Yamin: SafeRide fails to fulfill its purpose


Jennifer Yamin, Columnist

It’s 1 a.m. on a Wednesday night, and after a long night of studying at my friend’s off-campus apartment, it is time to get back to my on-campus home. My three options to get back are to walk, take a shuttle or call SafeRide. Normally I would have no problem with walking, but it’s late, dark and I am alone. The area is not as well-lit as, say, the streets of downtown Evanston, so I am a bit hesitant to walk back unaccompanied. The shuttle stop is far away and at an inconvenient spot. Not to mention, as many Northwestern students know, the shuttles aren’t always reliable.

I decide to call SafeRide but am informed that because the wait is more than 40 minutes, they cannot provide me with a ride. The dispatcher then directs me to take the next shuttle. So though I walk home alone in the dark, devoid of a “safe” ride, a SafeRide car can drive three friends to get frozen yogurt in Evanston.

There are many positive attributes to SafeRide. The rides are free, sometimes punctual and can save a lot of travel time. But when it comes to fulfilling its actual purpose, the service falls short.

According to the SafeRide page on the Division of Student Affairs website, “SafeRide is a service provided to members of the Northwestern community as a safe and free alternative to walking alone after dark.” When SafeRide transports a group of friends to an off-campus destination, it seems to operate as more of a taxi service. SafeRide, however, claims it “is not a taxi, it is a safety service meant to be used in conjunction with other strategies such as traveling in groups and using Northwestern’s Shuttle Service.”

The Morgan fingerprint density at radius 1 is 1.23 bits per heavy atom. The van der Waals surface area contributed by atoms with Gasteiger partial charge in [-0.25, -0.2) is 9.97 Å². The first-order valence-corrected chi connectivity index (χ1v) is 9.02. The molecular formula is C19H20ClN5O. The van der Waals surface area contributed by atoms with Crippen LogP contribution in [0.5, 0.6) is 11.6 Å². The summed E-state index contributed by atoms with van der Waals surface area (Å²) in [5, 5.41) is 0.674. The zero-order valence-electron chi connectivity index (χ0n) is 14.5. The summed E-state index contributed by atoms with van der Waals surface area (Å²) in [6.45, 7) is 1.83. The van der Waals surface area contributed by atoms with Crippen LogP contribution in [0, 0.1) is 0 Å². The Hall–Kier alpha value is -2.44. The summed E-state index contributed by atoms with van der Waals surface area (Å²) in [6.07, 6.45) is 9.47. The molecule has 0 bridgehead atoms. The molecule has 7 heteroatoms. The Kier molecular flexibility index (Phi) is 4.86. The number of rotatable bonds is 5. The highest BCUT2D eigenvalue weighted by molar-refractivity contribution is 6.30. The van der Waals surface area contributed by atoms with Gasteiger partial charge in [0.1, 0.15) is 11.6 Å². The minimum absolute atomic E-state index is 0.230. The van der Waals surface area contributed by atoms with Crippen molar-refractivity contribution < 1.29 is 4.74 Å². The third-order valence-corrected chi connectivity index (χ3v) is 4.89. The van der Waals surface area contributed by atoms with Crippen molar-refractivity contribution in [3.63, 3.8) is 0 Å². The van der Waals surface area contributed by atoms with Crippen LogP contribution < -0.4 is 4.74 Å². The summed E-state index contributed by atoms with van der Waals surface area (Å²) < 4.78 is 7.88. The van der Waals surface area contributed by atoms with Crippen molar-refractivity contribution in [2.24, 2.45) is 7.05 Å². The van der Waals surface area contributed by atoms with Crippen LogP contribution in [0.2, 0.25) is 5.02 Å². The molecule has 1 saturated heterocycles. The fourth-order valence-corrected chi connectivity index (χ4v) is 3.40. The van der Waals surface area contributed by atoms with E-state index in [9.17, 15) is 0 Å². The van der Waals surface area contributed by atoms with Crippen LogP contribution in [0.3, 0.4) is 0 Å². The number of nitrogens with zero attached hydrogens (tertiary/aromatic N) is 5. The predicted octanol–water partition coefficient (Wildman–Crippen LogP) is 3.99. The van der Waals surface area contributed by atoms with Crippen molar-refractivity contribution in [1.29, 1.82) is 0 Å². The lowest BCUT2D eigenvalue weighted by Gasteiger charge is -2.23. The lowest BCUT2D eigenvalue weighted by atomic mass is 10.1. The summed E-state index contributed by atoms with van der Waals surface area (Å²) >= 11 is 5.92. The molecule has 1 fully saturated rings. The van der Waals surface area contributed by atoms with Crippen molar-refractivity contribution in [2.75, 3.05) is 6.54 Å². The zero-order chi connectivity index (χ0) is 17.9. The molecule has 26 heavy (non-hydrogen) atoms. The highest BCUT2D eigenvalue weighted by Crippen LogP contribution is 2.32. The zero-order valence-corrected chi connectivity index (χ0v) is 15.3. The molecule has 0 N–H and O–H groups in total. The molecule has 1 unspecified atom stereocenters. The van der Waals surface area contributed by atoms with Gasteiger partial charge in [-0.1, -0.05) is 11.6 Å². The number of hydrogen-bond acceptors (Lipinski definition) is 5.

The safety service seems more reassuring in theory than it actually is. On my first campus tour as a prospective student, my parents were especially pleased to hear of the SafeRide service. What they didn’t know is that groups of students traveling together can get priority over a student walking alone at night. SafeRide can still function to bring groups of students off campus but should also ensure that students who feel unsafe walking alone are guaranteed a ride.

Rather than simply calling out SafeRide for its flawed system, we should look to fix the problem. Clearly, the number of vehicles and drivers available limits the service. However, it is still possible to improve SafeRide by making adjustments or finding alternatives.

NU can and should find ideas for alternatives by looking at other universities’ “safe ride” services. The University of Michigan, for example, has both “SafeRide” and “S.A.F.E. Walk.” While SafeRide is simply a transportation service, S.A.F.E. Walk is devoted to serving those who are walking alone at night and is coordinated by the U-M Police Department.

Another possible alternative to vehicle aids are “walking escorts” who will pick you up and walk with you to your destination. The University of South Carolina uses this type of on-foot service, as well as a vehicle service called “Campus Cruiser.”

Of course, all campuses are different, but NU can always take cues from other universities and how they handle this transportation. NU should consider coordinating with the Evanston Police Department in order to establish a service similar to the University of Michigan’s “S.A.F.E. Walk.” It can also consider emulating USC’s “walking escorts” in addition to drivers or dispatchers.

Even if either of these are options are not feasible, NU’s SafeRide should seek to make improvements and decrease the number of students who feel unsafe while walking home alone at night.

 Jennifer Yamin is a Communication sophomore. She can be reached at [email protected].  If you would like to respond publicly to this column, send a Letter to the Editor to [email protected].